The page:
The Nordics should therefore unite in developing a common framework within hybrid and cyber for dealing with future threats such as pandemics, including a common early warning system, integrated planning, and unified Nordic action.

Public-private cooperation is highly relevant when promoting a democratic digital future including common Nordic values of free speech, privacy, free market, and transparency in the digital world.

In their effort to promote democratic governance and respect for human rights in cyberspace, the Nordics should actively seek support from like-minded countries and companies.

Defence against hybrid threats and hacking is now an integral part of national security. Both civilian and military means, public and private, are needed for this defence.

The focus is at present on 5G, but 6G is just around the corner and it is high time for Nordic governments to prepare for more technological changes by consulting on an integrated policy both internally and on a multinational level.

Hostile states and non-state actors in cyberspace are multiplying. New technologies will add risks for companies and society. This demands collaboration and knowledge sharing not only at the national level but also on the Nordic and international one.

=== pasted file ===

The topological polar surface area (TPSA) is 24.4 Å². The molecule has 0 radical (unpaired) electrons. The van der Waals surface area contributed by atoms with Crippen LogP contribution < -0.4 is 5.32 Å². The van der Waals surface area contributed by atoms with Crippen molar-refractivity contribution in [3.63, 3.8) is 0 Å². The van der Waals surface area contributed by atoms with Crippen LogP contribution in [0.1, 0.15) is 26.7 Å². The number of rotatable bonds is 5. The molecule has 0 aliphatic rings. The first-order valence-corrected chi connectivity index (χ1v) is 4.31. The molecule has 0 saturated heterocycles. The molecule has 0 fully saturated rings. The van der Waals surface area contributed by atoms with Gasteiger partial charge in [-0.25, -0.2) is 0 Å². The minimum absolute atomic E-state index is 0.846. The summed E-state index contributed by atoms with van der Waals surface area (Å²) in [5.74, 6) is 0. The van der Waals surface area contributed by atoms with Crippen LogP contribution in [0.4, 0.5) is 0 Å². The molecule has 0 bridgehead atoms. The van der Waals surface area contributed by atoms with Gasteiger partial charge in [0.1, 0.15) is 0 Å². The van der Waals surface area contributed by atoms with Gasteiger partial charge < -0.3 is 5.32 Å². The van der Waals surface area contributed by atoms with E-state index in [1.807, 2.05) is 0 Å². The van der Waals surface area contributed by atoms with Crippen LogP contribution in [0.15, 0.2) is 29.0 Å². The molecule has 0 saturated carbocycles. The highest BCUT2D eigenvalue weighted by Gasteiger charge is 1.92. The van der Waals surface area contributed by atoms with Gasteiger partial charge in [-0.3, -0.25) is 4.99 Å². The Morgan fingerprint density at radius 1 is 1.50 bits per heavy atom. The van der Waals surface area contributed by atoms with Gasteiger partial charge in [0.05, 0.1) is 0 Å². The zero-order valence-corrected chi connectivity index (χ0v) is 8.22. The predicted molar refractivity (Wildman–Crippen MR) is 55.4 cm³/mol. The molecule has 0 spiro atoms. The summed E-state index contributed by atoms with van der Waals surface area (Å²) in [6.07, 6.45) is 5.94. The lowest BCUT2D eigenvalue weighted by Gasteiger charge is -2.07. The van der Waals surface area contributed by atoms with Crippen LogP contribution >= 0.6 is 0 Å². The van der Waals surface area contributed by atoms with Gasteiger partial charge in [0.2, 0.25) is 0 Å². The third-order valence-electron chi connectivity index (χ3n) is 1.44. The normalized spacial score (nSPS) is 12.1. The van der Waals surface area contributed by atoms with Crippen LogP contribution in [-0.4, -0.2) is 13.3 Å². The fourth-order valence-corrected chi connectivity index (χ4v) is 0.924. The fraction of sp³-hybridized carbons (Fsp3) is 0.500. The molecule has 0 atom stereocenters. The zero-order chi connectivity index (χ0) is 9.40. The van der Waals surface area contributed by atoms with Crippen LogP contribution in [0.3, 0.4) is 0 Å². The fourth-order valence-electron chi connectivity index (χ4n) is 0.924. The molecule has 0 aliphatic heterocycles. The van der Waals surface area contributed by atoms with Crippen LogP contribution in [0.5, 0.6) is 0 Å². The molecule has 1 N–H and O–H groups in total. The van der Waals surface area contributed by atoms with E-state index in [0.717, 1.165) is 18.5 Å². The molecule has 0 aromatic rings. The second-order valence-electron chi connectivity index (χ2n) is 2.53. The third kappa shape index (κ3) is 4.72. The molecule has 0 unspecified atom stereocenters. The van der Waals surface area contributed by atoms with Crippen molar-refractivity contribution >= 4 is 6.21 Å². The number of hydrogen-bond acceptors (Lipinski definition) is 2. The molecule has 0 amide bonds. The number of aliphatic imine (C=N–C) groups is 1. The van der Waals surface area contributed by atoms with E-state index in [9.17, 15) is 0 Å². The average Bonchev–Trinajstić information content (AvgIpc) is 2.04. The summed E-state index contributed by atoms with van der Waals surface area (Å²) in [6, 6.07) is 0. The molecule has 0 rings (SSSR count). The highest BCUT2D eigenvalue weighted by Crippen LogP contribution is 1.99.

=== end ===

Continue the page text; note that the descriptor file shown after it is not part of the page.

The Nordics should engage in a strategic dialogue on new technologies, such as wireless network technology, artificial intelligence, quantum computing and blockchain technology.

Such an initiative would be a good example of how Nordic cooperation can strengthen each country in its response to conflicting diplomatic and political pressures from the great powers.

To conclude:
The Nordics matter.

They matter because they manifest the huge advantage of Western democracy, freedom and liberalism.

They demonstrate the enormous economic and social benefits of equality and the respect for human rights.

They underscore the value added of sustainable development and environmental protection.

They carry weight because if they fail, the Western world and what it stands for suffers a blow.

The Nordics should pool their resources both as a block in multinational cooperation and in the face of hybrid and cyber threats. Not just to their own advantage, but to the advantage of common goals and values of democracy, rule of law and human rights.

It is my conviction that enhanced Nordic cooperation is necessary not only for us in the North but for the continued prosperity of all.

Nordic success matters in the big picture.